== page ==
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Health Equity

Health equity exists when individuals have equal opportunities to be healthy. The ability to be healthy is often associated with factors such as social position, race, ethnicity, gender, religion, sexual identity, or disability. When these factors limit a person's ability to be healthy it can lead to health inequity.

Health inequities are caused by the uneven distribution of social determinants of health (SDOH). Social determinants include education, housing, and the neighborhood environment (e.g., sidewalks, parks), access to transportation, employment opportunities, the law and the justice systems, and health care and public health systems. SDOH affect a person's ability to earn a good living, live and work in a safe and healthy environment, and effectively use available resources including health care resources. Sometimes populations that represent a specific demographic feature (e.g., a particular racial or ethnic group) do not have equal access to quality education, housing, and other resources which can lead to greater sickness, and increased injuries and deaths.

In addition to conducting systematic reviews of intervention approaches that are designed to modify SDOH to reduce health inequities, CPSTF considers health equity across all systematic reviews, regardless of topic. To date, their work has focused on advancing health equity among racial and ethnic minority populations and populations with lower incomes.

In 2020, CPSTF took two steps to further their efforts. They selected SDOH as one of nine priority topics to guide their systematic reviews on population health interventions for 2020-2025, and they formed a Health Equity Committee to assess and advance their work in this area.

Task Force Findings
Displaying 11 - 15 of 18
Insufficient Evidence Completed December 2013
Recommended (strong evidence) Completed December 2011
Insufficient Evidence Completed October 2001
Insufficient Evidence Completed October 2001

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Summary Table

This summary of CPSTF findings to improve health equity can be used as a reference, included in presentations, or shared with colleagues.

Implementation Resources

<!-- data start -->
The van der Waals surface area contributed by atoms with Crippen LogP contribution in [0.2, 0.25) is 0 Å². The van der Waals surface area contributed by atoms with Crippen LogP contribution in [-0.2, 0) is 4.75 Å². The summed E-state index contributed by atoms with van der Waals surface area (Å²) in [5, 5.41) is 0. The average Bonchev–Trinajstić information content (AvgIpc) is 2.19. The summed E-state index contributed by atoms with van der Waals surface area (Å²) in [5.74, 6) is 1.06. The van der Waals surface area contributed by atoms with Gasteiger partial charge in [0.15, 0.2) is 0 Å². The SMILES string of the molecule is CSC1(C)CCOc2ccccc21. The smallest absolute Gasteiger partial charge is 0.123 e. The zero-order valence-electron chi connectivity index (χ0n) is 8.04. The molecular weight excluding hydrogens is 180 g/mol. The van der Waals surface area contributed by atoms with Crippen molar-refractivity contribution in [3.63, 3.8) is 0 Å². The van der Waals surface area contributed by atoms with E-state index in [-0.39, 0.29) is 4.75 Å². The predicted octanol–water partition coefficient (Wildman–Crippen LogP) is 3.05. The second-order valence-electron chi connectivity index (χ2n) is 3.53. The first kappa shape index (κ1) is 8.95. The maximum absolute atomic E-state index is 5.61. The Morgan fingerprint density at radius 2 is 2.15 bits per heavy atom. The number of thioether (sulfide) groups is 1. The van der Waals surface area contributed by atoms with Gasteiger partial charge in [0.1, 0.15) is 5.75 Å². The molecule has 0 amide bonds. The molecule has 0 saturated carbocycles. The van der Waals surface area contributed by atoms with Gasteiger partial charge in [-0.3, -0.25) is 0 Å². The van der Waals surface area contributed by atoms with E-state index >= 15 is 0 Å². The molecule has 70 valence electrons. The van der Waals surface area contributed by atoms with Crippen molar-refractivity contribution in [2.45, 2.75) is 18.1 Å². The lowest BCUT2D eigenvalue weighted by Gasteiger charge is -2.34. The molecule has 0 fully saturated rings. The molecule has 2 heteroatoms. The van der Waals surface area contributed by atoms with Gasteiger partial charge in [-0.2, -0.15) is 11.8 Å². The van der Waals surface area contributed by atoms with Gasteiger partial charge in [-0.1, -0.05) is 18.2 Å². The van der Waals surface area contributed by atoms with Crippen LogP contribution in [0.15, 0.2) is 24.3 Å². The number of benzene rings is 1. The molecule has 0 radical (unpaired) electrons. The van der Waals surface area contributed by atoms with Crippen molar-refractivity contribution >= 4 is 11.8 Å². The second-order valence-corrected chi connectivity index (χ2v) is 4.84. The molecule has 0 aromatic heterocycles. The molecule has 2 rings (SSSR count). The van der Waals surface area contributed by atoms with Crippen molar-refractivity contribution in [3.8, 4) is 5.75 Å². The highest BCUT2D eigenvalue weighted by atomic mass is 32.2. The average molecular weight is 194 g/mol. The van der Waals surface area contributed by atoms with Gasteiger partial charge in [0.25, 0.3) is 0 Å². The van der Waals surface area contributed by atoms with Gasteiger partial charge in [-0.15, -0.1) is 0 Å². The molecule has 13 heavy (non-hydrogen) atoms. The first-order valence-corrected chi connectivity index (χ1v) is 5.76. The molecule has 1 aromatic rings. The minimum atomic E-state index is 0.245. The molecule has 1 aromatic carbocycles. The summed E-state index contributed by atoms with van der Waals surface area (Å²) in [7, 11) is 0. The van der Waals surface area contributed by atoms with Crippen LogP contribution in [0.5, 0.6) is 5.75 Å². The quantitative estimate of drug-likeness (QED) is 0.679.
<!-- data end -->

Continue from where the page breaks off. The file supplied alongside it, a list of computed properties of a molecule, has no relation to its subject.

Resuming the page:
Implementation Products

CDC’s Health Impact in 5 Years (HI-5) Initiative External Web Site Icon
HI-5 highlights non-clinical, community-wide approaches that have evidence reporting 1) positive health impacts, 2) results within five years, and 3) cost effectiveness and/or cost savings over the lifetime of the population or earlier. The website features links to implementation resources and success stories that can help communities get started.

Early Childhood Education External Web Site Icon

Infographics

Tenant-based Housing Vouchers

Did You Know? Housing is an established social determinant of health. Tenant-based housing voucher programs help households with low incomes gain access to safe, quality housing; advance health equity and improve health outcomes for households with young children, and have been shown to improve education, employment, and income later in life for children aged 12 and younger. View the Community Preventive Services Task Force recommendation at https://go.usa.gov/x69B5.
 
Mobile Friendly version
Did You Know? Housing is an established social determinant of health. Tenant-based housing voucher programs help households with low incomes gain access to safe, quality housing; advance health equity and improve health outcomes for households with young children, and have been shown to improve education, employment, and income later in life for children aged 12 and younger. View the Community Preventive Services Task Force recommendation at https://go.usa.gov/x69B5.
 

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